Raising backyard chickens includes threat of salmonellosis
Many people moving to the Ozarks hope for a more rural lifestyle, and many of them want to raise all or a portion of their food. A convenient and relatively inexpensive way to initiate family food production is with poultry, according to Randy Wiedmeier, livestock specialist with University of Missouri Extension.
“Poultry can provide both meat and eggs and do it relatively efficiently,” says Wiedmeier. Many metropolitan and urban areas, including Springfield, allow poultry production within certain limits. No roosters are allowed, for example. They crow, you know.
But a basket of eggs, or even a chicken in every freezer, comes with some cautionary advice. Although poultry, and especially eggs, are considered to be high-quality protein sources for human diets, it is important to remember that poultry and reptiles can harbor a bacterium called salmonella.
“I know that many of my friends and neighbors who have recently moved to the Ozarks start small flocks of laying hens or raise a batch of broilers. Many times I notice that these flocks don’t receive proper care, not because of a lack of ambition but due to a lack of knowledge,” he warns. “That can lead to problems with salmonella.”
Salmonella enteritidis is the bacterium sometimes harbored by chickens and other poultry. This type of salmonella can cause severe upsets in the gastrointestinal tract of humans. Symptoms include nausea, abdominal cramping, high fever, vomiting and severe diarrhea. After infection, symptoms can develop in as little as 12 hours and up to 72 hours.
These symptoms can persist from four to seven days. Normally, people recover without hospitalization, but children under the age of 5 years, the elderly and those with compromised immune systems often require the attention of health professionals. Reason enough to remind parents and their kids that chickens and chicks are not pets to be snuggled and mollycoddled.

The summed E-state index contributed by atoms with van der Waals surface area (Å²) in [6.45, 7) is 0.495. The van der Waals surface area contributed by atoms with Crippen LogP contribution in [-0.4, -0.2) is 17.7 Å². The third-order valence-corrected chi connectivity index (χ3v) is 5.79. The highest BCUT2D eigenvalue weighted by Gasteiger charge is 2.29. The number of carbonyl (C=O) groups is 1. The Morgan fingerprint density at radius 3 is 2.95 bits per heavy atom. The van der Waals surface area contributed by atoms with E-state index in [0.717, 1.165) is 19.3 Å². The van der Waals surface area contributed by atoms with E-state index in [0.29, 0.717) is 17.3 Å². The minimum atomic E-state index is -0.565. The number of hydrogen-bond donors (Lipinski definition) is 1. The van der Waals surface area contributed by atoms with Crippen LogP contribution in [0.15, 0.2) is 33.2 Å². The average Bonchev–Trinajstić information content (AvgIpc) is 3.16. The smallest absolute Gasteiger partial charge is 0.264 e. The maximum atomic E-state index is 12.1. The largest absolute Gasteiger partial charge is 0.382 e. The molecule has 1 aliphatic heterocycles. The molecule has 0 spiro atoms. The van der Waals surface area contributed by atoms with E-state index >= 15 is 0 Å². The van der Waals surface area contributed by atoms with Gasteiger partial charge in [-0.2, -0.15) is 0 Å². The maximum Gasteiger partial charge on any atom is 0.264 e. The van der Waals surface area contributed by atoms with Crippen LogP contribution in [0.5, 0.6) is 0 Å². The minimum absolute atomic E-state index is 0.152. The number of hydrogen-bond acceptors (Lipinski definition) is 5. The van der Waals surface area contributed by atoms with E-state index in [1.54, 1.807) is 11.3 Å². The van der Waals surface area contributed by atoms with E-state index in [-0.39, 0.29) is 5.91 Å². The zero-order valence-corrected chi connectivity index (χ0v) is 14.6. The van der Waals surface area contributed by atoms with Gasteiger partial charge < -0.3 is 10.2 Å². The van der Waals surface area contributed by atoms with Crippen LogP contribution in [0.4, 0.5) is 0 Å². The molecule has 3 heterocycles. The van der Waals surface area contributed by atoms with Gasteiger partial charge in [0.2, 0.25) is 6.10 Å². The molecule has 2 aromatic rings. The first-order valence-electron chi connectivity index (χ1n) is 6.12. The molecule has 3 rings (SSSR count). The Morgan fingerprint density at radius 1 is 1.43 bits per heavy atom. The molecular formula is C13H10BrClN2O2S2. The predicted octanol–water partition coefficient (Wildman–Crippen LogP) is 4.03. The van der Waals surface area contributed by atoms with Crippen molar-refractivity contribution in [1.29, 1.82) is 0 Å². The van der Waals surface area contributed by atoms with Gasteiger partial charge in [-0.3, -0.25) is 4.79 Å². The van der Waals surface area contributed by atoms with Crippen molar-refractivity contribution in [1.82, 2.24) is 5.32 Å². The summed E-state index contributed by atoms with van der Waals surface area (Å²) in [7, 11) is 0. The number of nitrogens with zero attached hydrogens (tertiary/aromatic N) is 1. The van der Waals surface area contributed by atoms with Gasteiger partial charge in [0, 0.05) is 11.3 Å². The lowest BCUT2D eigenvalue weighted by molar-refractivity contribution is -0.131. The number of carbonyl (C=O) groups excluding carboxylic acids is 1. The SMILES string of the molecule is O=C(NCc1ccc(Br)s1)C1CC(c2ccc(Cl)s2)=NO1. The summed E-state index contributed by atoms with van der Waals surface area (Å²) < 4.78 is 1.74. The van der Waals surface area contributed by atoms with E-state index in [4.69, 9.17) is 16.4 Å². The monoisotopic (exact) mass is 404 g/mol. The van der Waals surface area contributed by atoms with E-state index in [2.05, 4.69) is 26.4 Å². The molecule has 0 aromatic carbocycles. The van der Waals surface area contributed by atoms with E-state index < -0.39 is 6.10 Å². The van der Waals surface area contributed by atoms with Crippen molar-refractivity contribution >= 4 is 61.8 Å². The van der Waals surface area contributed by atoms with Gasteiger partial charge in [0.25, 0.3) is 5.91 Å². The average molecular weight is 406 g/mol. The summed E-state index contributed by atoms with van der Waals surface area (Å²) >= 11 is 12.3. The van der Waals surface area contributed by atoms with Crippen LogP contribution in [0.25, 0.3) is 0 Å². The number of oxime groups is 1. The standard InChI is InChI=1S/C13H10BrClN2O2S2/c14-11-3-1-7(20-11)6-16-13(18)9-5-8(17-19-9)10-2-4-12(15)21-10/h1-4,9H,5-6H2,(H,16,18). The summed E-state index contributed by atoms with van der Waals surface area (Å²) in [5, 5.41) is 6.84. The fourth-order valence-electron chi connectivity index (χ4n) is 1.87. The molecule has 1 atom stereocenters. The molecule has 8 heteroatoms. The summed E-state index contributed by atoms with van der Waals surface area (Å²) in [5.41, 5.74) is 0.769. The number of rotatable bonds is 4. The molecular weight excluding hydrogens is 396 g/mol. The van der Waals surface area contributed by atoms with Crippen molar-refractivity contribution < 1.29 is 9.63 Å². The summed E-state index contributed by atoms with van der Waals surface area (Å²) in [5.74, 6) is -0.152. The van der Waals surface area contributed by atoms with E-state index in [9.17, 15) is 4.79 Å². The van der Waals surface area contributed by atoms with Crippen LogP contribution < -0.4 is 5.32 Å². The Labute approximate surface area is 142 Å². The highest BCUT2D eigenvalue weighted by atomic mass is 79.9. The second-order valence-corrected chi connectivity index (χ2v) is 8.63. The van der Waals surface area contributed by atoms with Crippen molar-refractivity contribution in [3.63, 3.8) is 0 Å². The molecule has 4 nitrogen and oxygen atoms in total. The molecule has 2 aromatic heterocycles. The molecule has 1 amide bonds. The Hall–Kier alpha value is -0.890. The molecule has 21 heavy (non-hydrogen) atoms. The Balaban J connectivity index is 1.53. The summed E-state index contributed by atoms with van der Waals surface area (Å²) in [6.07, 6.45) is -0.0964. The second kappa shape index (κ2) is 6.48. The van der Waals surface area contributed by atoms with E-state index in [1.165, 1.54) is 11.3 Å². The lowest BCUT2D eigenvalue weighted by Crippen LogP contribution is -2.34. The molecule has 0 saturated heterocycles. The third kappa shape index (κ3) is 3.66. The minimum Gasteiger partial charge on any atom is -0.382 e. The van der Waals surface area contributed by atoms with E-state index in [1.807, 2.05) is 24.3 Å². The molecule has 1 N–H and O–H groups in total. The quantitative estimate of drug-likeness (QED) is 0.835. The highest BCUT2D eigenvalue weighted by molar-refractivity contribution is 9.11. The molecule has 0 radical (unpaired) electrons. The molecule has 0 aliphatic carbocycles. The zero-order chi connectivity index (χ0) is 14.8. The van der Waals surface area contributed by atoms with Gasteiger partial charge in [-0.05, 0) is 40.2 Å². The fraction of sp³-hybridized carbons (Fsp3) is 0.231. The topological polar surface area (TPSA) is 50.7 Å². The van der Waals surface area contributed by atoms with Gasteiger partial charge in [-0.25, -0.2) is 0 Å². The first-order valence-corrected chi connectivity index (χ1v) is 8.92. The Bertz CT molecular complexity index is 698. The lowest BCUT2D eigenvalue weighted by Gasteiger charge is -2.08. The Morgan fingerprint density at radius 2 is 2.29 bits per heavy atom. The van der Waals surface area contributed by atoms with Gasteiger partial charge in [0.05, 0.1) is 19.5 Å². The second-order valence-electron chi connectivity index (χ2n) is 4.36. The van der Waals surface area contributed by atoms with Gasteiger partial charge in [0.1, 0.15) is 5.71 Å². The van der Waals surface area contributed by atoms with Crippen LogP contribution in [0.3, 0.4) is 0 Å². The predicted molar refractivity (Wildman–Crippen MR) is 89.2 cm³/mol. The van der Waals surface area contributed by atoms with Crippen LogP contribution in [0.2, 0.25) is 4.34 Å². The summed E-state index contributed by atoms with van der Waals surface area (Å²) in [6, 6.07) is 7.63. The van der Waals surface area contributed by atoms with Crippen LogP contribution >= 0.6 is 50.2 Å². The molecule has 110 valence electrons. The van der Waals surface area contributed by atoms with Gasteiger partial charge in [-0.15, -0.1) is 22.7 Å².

The Centers for Disease Control recently reported eight multistate outbreaks of salmonellosis involving 611 people in 45 states. Of those infected, 195 were under 5 years old, 138 required hospitalization and 88 percent had direct contact with poultry. The CDC said most of these outbreaks followed Easter, when children receive gifts of chicks or ducklings.
“Good sanitation is important when handling any livestock. After handling chickens or gathering eggs, a good handwashing with soap and water is advised, especially if you are around those who are most susceptible,” says Wiedmeier. He recommends that sanitation associated with backyard hens should go beyond washing your hands after gathering the eggs or handling the chickens.
“First, wash the eggs with soap and water. Then store them in the refrigerator in a separate container,” said Wiedmeier. “Keep the chicken coop as clean as possible, especially the nest boxes, and avoid feeding the chickens spoiled table or garden refuse.”
Besides sanitation, proper cooking is also important in the prevention of salmonellosis.
“I encourage the backyard production of poultry and eggs. It will supply the family with some high-quality protein and teach youth about the responsibility of caring for animals that produce food,” advises Wiedmeier. “Just be sure to educate yourself about the management factors associated with food production.”
MU Extension has guide sheets available online at extension.missouri.edu about dealing with poultry issues. These include G8350, “Managing a Family Chicken Flock,” G8351, “Brooding and Growing Chicks,” G8352, “Nutrient Requirements of Chickens and Turkeys,” G8353, “Incubation of Poultry,” G8903, “Prevention of Poultry Disease” and G8904, “Control of Poultry Disease Outbreaks.”